The numeration of the Psalms.

The differences between the principal versions.


The two principal ancient versions of the Old Testament, the Hebrew Masoretic and the Greek Septuagint, differ in their numeration of the book of Psalms. Both versions cover approximately the same ground, and both versions come out to 150 psalms, but they divide and combine different psalms differently to arrive at that total.

The chart below lays out the divisions of each version synoptically. The psalms in which the two versions differ as to division or combination are boldfaced. The few psalms which are numbered identically between the two systems are italicized.

Hebrew. Greek.
1 1
2 2
3 3
4 4
5 5
6 6
7 7
8 8
9-10 9
11 10
12 11
13 12
14 13
15 14
16 15
17 16
18 17
19 18
20 19
21 20
22 21
23 22
24 23
25 24
26 25
27 26
28 27
29 28
30 29
31 30
32 31
33 32
34 33
35 34
36 35
37 36
38 37
39 38
40 39
41 40
42 41
43 42
44 43
45 44
46 45
47 46
48 47
49 48
50 49
51 50
 
Hebrew. Greek.
52 51
53 52
54 53
55 54
56 55
57 56
58 57
59 58
60 59
61 60
62 61
63 62
64 63
65 64
66 65
67 66
68 67
69 68
70 69
71 70
72 71
73 72
74 73
75 74
76 75
77 76
78 77
79 78
80 79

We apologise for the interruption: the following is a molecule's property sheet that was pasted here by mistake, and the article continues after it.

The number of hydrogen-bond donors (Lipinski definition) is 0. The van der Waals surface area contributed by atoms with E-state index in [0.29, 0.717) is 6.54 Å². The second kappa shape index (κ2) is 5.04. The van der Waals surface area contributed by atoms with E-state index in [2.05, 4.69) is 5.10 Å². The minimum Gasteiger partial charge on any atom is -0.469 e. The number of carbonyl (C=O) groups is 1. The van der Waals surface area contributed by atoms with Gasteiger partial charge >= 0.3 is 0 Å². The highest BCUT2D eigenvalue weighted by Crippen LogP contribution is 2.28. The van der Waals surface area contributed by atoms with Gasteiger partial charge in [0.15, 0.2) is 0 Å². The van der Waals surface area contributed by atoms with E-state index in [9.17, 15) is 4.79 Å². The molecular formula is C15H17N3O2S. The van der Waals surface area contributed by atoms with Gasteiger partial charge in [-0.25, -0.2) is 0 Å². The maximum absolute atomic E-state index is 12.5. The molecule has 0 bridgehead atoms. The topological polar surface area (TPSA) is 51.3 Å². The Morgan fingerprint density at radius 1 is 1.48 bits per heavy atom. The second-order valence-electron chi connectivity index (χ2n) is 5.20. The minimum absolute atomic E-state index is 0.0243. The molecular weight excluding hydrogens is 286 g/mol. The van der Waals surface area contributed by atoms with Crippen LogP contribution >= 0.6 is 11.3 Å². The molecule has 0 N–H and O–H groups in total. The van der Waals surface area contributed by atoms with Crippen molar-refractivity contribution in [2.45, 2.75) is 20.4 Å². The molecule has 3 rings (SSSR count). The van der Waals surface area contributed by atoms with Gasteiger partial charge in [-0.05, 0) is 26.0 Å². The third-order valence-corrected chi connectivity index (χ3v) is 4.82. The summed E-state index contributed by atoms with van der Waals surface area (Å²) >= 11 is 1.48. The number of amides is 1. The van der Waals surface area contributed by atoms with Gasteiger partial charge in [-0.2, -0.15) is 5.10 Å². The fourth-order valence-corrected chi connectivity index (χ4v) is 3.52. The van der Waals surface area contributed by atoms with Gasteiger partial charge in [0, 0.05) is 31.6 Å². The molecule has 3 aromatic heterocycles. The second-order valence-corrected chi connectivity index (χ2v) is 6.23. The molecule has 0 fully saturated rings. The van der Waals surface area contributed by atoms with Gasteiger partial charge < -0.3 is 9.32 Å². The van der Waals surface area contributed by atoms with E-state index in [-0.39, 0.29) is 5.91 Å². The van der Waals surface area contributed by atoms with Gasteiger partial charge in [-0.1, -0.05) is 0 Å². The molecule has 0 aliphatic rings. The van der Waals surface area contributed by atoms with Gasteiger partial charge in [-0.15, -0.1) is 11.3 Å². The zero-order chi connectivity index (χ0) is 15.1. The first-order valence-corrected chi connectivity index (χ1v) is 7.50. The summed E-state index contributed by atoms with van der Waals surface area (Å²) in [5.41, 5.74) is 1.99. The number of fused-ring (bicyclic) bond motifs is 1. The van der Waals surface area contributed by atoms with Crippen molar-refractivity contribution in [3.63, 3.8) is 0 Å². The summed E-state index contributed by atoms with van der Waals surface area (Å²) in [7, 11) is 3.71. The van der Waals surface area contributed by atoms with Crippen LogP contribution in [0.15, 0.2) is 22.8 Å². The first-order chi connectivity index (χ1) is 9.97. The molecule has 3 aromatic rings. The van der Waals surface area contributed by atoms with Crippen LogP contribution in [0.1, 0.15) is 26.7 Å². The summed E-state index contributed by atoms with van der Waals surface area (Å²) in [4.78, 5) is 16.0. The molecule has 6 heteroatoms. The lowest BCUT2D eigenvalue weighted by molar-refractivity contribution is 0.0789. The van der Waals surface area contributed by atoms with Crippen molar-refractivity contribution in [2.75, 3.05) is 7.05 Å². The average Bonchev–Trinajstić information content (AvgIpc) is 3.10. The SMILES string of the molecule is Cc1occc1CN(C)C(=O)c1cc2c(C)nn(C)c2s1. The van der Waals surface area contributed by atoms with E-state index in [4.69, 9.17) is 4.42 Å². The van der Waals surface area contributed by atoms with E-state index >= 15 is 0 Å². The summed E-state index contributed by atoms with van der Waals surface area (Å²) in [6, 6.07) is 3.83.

81 80
82 81
83 82
84 83
85 84
86 85
87 86
88 87
89 88
90 89
91 90
92 91
93 92
94 93
95 94
96 95
97 96
98 97
99 98
100 99
101 100
 
Hebrew. Greek.
102 101
103 102
104 103
105 104
106 105
107 106
108 107
109 108
110 109
111 110
112 111
113 112
114-115 113
116 114-115
   
117 116
118 117
119 118
120 119
121 120
122 121
123 122
124 123
125 124
126 125
127 126
128 127
129 128
130 129
131 130
132 131
133 132
134 133
135 134
136 135
137 136
138 137
139 138
140 139
141 140
142 141
143 142
144 143
145 144
146 145
147 146-147
   
148 148
149 149
150 150

The Vulgate follows the Greek numeration system.

The numbering of the psalms, unlike the chapter and verse divisions of the rest of the Bible, is ancient. Already in Acts 13.33 we find numerical reference to the book of Psalms:

...οτι ταυτην ο θεος εκπεπληρωκεν τοις τεκνοις αυτων ημιν αναστησας Ιησουν, ως και εν τω ψαλμω γεγραπται τω δευτερω·* Υιος μου ει συ· εγω σημερον γεγεννηκα σε.

* Most manuscripts by far have δευτερω, but D, supported by some Old Latin manuscripts and church fathers, has πρωτω. It appears that Ƿ45 omits numeration entirely and has only the plural τοις ψαλμοις. Psalm 2.7 is the intended referent.

...that God has fulfilled this [promise] to us their children in having resurrected Jesus, as it is also written in the second psalm: You are my son; today I have begotten you.

As I understand it (though I have no references handy for it), later rabbinical sources such as the Talmud sometimes combine the first with the second psalm; hence the western variant in which Psalm 2.7 is said to come from the first (πρωτω) psalm instead of the second.